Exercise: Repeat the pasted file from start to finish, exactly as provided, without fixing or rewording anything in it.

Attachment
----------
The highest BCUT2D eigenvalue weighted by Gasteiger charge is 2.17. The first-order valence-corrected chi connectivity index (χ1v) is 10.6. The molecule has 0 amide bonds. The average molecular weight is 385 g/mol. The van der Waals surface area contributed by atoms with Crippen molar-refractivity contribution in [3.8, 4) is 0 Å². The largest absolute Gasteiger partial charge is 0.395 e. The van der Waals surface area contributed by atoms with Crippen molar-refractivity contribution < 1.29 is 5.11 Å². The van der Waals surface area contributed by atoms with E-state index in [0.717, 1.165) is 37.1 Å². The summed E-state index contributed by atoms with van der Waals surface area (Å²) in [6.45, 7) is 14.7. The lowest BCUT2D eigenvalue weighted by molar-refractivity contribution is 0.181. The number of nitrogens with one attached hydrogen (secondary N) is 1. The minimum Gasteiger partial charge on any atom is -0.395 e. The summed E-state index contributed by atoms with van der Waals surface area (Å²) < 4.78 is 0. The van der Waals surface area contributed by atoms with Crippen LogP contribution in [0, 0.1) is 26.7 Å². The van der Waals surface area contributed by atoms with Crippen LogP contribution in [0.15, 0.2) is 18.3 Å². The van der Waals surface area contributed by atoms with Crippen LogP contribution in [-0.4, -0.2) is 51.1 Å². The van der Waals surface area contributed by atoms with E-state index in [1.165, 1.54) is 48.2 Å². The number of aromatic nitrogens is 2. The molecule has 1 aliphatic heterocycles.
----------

The highest BCUT2D eigenvalue weighted by Gasteiger charge is 2.17. The first-order valence-corrected chi connectivity index (χ1v) is 10.6. The molecule has 0 amide bonds. The average molecular weight is 385 g/mol. The van der Waals surface area contributed by atoms with Crippen molar-refractivity contribution in [3.8, 4) is 0 Å². The largest absolute Gasteiger partial charge is 0.395 e. The van der Waals surface area contributed by atoms with Crippen molar-refractivity contribution < 1.29 is 5.11 Å². The van der Waals surface area contributed by atoms with E-state index in [0.717, 1.165) is 37.1 Å². The summed E-state index contributed by atoms with van der Waals surface area (Å²) in [6.45, 7) is 14.7. The lowest BCUT2D eigenvalue weighted by molar-refractivity contribution is 0.181. The number of nitrogens with one attached hydrogen (secondary N) is 1. The minimum Gasteiger partial charge on any atom is -0.395 e. The summed E-state index contributed by atoms with van der Waals surface area (Å²) < 4.78 is 0. The van der Waals surface area contributed by atoms with Crippen LogP contribution in [0, 0.1) is 26.7 Å². The van der Waals surface area contributed by atoms with Crippen LogP contribution in [0.15, 0.2) is 18.3 Å². The van der Waals surface area contributed by atoms with Crippen LogP contribution in [-0.4, -0.2) is 51.1 Å². The van der Waals surface area contributed by atoms with E-state index in [1.165, 1.54) is 48.2 Å². The number of aromatic nitrogens is 2. The molecule has 1 aliphatic heterocycles.